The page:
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Notes & Transcripts

By Pastor Glenn Pease

The war between the states ended as it did in large measure because of Stonewall Jackson's defeat by his own men. Jackson was fighting brilliantly, and he had the entire Eleventh Union Corps on the run. He then planned his strategy for the final blow. He was within half a mile of the one road over which Hooker's whole army must retreat. He was in a position to destroy the main Federal Army, and it looked like nothing could stand in his way.

Riding forward with a few officers, his own men mistook the party for enemy cavalry, and they fired. Jackson was hit and carried back to a field hospital where he lay unconscious. He was unable to share his plans for a glorious victory, and so the chance for it passed and never returned. It has been true time and time again through history that men have been their own worst enemies. This has been true for the church as well. Very seldom has the church been injured or stopped by outside forces. Usually outside opposition has helped the church to grow. The real enemy of the church has always been division within.

Religious wars have been the most fierce, and more Christians have died at the hands of other professing Christians than by any other group. All of God's prophets were killed by God's own people, and finally they even killed His Son. The majority of the great martyrs in Christian history were killed, not by atheists or unbelievers, but by those who professed to believe in the God of the Bible. It is a paradox, but the fact is, Christians have suffered their greatest defeats at the hands of other Christians.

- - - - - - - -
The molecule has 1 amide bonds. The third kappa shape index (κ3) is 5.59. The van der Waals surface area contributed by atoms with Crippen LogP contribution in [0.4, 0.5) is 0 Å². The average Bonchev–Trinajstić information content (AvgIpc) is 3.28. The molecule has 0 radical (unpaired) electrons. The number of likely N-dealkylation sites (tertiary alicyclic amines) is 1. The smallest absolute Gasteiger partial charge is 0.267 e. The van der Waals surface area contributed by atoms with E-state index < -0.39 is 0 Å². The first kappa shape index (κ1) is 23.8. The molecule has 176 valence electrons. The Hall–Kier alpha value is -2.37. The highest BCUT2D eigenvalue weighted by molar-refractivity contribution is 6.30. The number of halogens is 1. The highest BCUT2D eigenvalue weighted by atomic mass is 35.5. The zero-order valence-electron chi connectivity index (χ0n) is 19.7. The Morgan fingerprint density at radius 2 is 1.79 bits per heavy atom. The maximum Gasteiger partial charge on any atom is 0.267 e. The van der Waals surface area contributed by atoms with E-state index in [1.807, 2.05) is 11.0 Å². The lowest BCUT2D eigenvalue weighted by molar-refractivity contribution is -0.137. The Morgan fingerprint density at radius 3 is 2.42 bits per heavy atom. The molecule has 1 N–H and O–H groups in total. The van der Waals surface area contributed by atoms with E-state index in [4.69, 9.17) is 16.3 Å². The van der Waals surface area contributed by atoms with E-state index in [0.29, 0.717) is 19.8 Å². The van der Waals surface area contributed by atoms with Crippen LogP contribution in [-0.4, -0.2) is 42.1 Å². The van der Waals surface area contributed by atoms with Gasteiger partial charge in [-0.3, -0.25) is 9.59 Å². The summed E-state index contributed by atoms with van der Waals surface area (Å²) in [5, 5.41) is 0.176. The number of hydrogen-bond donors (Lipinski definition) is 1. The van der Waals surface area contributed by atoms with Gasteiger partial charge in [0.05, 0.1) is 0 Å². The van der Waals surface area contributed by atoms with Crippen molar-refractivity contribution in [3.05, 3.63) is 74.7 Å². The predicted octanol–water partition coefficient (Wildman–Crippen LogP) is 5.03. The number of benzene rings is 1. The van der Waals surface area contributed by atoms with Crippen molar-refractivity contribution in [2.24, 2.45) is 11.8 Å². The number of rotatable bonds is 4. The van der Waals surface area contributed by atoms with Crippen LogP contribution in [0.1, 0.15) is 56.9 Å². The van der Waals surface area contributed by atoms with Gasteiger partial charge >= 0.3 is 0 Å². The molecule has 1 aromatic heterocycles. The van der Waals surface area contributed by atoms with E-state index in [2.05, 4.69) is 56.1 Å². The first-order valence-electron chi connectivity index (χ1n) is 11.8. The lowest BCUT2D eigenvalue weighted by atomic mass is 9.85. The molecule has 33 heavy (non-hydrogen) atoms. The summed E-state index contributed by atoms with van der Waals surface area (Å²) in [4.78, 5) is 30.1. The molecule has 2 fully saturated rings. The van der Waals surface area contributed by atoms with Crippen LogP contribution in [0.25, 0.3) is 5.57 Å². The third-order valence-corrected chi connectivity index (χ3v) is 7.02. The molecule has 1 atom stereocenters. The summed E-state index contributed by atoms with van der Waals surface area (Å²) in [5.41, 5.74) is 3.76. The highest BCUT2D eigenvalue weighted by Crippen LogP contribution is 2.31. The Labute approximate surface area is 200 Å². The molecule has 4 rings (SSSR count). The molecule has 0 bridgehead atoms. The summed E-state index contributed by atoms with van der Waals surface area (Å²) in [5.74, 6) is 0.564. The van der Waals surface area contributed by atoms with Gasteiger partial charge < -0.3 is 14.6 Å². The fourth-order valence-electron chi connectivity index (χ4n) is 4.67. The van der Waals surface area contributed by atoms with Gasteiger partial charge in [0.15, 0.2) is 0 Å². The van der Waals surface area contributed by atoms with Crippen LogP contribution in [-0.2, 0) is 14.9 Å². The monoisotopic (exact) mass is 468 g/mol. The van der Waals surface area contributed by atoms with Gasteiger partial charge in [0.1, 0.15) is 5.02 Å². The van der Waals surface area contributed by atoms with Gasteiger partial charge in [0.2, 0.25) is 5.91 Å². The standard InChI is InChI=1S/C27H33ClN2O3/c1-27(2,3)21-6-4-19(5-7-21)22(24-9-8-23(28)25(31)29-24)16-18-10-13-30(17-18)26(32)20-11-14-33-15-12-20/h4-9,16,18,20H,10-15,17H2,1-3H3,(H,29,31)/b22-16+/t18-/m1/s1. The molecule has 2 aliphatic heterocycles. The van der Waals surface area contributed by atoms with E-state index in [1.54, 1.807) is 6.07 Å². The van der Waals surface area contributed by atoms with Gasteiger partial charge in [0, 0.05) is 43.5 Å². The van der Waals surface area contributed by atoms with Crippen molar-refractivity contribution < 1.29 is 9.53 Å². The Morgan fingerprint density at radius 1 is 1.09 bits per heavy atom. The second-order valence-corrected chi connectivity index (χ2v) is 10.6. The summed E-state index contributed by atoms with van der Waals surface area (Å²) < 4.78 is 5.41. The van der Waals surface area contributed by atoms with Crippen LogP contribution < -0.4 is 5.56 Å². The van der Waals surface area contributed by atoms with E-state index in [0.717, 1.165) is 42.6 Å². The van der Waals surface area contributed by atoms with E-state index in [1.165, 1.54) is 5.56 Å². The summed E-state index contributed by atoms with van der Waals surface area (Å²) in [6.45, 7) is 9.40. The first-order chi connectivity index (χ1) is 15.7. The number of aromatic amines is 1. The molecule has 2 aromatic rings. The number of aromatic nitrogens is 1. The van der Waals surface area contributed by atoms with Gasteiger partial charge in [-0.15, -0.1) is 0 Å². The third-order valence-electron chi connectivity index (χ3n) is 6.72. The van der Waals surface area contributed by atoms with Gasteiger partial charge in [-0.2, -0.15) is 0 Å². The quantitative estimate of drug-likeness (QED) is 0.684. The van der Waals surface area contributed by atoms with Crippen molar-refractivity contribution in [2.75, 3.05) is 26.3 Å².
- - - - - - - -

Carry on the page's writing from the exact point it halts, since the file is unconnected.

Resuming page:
Quite often it has been the case that powerful unbelievers, or hypocritical believers, have been able to stir up Christians against one another. Hitler was able to get many thousands of Christians to fight against other Christians. The point of this is to introduce us to the perplexing issue of just who the Judaizers were who were disturbing the Galatians, and just what did Paul mean when he called a curse down upon them? Paul uses the strongest language he ever used in this passage, and we need to ask some questions about it. We need to ask if Paul is consigning the Judaizers to eternal damnation by this curse. He says, "Let them be anathema. What is the meaning of anathema?

Paul used it of himself in Rom. 9:3 where he expresses deep emotion. "For I could wish that I myself were accursed and cut off from Christ for the sake of my brethren, my kinsman by race." Obviously Paul had no real desire to be accursed, but he expressed just how deeply he loved his own people and longed for their salvation. If Paul was willing to be accursed for the sake of unbelieving Jews, then it is likely that his curse upon the Judaizers is not a wish for their damnation. If it is so interpreted, then Paul is so mad that he is not being consistent with his own teaching. He wrote in Rom. 12:14, "Blest those who persecute you; bless and do not curse them." Paul goes on just a few verses later and tells of how he persecuted Christians and tried to destroy the church. It was only by the grace of God that he was not accursed, for no one deserved it more than him. But God forgave him, and we cannot doubt that Paul would rejoice in other Jews repenting of their folly and trusting in Christ for their salvation.